second prosecution for the same offense after
acquittal, and against a second prosecution for the
same offense after conviction.' [Citation.] The
third safeguard, which is the one at issue here,
protects against multiple punishments for the same
offense." Moss, 206 Ill. 2d at 535-36.
Thus, the question here is whether defendant is being punished more than once for the same offense. People v. Ollie, 333 Ill. App. 3d 971, 990, 771 N.E.2d 529 (2002).
In the instant case, defendant was punished for the murder of her husband with a 20-year sentence. It was irrelevant whether she used a firearm in committing the murder or not. Once the State proved she killed her husband and that she had the requisite intent, she was subject to imprisonment of, at the least, 20 years. This sentence did not punish her for use of a firearm. Again, she was punished for killing her husband, however that may have occurred. Only after this was the 25-year enhancement provision triggered by the use of a firearm element. In Moss, the defendants raised a double jeopardy challenge to the enhancement provision with respect to armed robbery. The Moss court found that a defendant was subject to a Class X sentence for armed robbery even if the offense did not involve a firearm. As such, the mandatory 15-year enhancement to a Class X offense with a firearm did not constitute multiple punishment for the firearm element. Moss, 206 Ill. 2d at 536. With respect to the 25-year enhancement, the court reached the same conclusion, finding that the part of the sentence triggered by the firearm element was the 25-year sentence. Moss, 206 Ill. 2d at 536. Accordingly, the Moss court concluded that the use of a firearm element did not constitute multiple punishment and, therefore, did not result in any double jeopardy violation. Moss, 206 Ill. 2d at 537.
Also instructive on this issue is the California case of Hutchins. In Hutchins, a California statute was in existence that specifically prohibited multiple punishments for a single act (section 654). Hutchins, 90 Cal. App. 4th at 1312, 109 Cal. Rptr. 2d at 645. The defendant challenged the California firearm enhancement provision as violating this statute. The Hutchins court rejected the defendant's argument, stating:
"The manner in which any crime is accomplished may
vary in innumerable respects. *** Section 654 is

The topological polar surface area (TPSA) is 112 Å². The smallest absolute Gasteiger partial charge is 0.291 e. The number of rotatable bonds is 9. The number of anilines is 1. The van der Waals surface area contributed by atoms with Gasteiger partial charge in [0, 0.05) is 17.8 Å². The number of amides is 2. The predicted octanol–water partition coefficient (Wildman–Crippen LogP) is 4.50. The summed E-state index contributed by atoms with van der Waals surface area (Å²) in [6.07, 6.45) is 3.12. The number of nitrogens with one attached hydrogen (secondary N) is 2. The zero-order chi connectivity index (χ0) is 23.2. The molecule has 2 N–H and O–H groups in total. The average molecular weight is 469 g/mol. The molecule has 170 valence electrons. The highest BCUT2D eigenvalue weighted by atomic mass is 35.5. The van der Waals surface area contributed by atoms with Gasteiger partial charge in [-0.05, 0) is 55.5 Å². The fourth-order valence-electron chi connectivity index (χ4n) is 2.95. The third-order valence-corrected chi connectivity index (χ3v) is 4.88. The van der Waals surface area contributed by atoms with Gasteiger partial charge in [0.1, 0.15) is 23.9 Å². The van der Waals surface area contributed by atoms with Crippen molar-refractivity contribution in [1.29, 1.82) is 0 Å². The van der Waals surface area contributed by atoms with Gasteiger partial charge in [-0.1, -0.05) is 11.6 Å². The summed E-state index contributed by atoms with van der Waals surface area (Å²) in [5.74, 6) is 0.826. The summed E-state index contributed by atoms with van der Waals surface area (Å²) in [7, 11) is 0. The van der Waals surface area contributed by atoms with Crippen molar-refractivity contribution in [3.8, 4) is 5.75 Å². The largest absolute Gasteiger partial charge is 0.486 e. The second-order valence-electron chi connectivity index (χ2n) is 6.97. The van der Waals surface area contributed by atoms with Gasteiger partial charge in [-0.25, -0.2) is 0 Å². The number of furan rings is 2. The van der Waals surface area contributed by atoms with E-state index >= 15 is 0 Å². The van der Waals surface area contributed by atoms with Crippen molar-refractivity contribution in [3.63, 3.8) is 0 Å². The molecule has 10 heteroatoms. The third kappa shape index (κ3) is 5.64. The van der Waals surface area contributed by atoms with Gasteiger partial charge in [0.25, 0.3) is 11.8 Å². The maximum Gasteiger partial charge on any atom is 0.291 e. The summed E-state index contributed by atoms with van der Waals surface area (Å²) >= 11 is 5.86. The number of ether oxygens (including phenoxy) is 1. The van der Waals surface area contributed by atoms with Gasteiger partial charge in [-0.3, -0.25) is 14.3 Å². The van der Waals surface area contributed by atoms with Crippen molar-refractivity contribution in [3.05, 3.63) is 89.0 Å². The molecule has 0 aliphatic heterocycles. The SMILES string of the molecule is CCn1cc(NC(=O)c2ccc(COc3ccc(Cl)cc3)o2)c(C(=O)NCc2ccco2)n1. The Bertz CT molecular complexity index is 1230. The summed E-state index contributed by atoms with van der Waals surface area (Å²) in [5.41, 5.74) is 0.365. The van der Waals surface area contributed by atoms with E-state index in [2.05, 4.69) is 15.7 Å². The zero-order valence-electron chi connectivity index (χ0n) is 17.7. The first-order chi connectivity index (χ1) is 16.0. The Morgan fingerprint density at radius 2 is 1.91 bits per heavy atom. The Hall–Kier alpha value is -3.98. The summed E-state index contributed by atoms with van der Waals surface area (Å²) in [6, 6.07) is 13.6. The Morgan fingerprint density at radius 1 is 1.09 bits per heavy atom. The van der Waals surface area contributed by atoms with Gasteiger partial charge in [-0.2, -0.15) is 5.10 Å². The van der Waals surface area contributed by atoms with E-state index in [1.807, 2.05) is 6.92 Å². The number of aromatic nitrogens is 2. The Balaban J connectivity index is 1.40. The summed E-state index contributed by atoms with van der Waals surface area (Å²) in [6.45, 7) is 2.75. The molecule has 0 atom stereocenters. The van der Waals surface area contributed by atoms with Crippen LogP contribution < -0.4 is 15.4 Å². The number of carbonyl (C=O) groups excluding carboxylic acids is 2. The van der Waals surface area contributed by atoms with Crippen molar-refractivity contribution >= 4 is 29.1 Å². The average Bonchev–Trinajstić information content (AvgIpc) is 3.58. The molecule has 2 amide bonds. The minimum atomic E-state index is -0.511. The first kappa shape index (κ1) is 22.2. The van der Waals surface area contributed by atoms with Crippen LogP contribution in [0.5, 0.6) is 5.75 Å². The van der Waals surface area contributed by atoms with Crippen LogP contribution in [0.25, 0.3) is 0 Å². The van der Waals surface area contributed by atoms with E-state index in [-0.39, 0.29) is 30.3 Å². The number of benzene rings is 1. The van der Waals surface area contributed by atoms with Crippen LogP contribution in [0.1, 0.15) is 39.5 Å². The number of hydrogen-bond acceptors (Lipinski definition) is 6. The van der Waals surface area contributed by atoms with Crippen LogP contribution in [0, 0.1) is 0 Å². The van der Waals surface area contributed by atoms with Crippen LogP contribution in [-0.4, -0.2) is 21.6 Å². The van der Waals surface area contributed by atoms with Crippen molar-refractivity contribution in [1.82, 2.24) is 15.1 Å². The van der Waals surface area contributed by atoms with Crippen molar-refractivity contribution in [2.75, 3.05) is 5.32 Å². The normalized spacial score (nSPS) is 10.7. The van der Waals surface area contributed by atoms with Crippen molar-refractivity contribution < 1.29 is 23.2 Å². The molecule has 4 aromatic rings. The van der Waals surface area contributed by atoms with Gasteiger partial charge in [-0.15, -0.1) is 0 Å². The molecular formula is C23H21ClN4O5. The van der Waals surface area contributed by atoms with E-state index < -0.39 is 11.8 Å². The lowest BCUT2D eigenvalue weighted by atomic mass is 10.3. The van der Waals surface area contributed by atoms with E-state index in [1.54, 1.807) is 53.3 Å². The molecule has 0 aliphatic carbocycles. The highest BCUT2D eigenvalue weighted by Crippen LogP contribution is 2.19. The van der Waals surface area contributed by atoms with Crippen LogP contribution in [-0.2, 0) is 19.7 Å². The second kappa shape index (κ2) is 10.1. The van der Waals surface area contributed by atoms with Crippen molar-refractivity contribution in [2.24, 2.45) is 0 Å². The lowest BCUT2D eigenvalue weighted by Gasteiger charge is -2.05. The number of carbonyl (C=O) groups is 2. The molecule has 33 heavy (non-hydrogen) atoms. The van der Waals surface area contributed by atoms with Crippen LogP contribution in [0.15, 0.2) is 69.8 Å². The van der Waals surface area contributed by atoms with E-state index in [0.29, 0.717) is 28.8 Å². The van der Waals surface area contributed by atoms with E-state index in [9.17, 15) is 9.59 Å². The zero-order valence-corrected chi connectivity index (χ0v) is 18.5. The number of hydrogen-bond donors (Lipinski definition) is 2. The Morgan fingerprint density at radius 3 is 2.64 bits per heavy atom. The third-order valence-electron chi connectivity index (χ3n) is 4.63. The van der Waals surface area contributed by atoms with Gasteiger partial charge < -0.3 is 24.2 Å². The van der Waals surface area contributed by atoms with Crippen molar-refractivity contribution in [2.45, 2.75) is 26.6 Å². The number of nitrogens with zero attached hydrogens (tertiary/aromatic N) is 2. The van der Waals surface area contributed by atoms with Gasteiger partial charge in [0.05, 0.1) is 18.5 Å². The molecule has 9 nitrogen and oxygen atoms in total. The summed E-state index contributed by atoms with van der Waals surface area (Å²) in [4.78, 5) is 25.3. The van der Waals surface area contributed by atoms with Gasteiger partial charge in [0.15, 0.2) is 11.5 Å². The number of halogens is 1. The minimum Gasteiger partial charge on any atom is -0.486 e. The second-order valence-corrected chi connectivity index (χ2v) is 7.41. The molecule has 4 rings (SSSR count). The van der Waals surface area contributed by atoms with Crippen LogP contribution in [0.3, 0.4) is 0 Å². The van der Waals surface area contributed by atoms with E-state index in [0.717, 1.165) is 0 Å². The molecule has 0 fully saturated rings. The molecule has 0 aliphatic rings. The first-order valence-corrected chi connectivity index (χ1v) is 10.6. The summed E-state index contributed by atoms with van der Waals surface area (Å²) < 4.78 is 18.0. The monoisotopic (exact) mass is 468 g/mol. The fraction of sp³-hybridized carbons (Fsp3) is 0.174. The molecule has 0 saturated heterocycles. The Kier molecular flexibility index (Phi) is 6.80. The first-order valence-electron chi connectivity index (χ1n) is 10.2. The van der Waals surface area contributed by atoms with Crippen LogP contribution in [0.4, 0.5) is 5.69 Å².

not implicated by the imposition of a sentencing
enhancement on a particular manner of committing
murder--with the use of a firearm--adjudged by
society through its legislative representatives as
particularly egregious and dangerous." Hutchins, 90
Cal. App. 4th at 1313, 109 Cal. Rptr. 2d at 647.
Rather, according to Hutchins,
"[w]hat the Legislature has done by enacting [the
firearm enhancement provisions] is not to punish the
same single criminal act more than once or in more
than one way. Instead, in determining that a
criminal offender may receive additional punishment
for any single crime committed with a firearm, the
Legislature has chosen to enhance or expand the
punishment imposed on a single underlying crime,
where committed by use of a firearm, in order to
deter a particular form of violence judged
especially threatening to the social fabric."
Hutchins, 90 Cal. App. 4th at 1313-14, 109 Cal.
Rptr. 2d at 647.
The Hutchins court then stated:
"[The defendant's] 'use of the firearm was not a
crime in and of itself. The crime was the
extinction of a human life.... The gun was simply
the method selected by [the defendant] to accomplish
the crime, and the particular method selected
subjects [him] to an additional penalty. Because
the underlying crime and the enhancement are not
identical, there is and can be no double
punishment.' [Citation.]" Hutchins, 90 Cal. App.
4th at 1314, 109 Cal. Rptr. 2d at 647.
In conclusion, the Hutchins court stated:
"[T]he statute's purpose quite specifically is to
deter persons from inflicting great bodily injury or
death through the intentional discharge of firearms
in the commission of such felonies, the exact result
of the offense which occurred here [second degree
murder]. 'To refrain from imposing the enhancement
would contradict the exact terms of the statute,
preventing the imposition of the enhancement in many
instances of murder, manslaughter and attempted
murder, the most vicious results of [personally and
intentionally] discharging a weapon [in the
commission of a felony]. Imposing the enhancement
fulfills the legislative purpose of punishing more
severely those crimes which actually result in great
bodily injury. [Citation.]' *** '[Any contrary]
result would undermine the intent of the
legislation.' [Citation.]" Hutchins, 90 Cal. App.
4th at 1314, 109 Cal. Rptr. 2d at 647.
Based on the principles espoused in Hill and Hutchins, we therefore find no double jeopardy violation in the instant case.
IV. Double Enhancement *fn7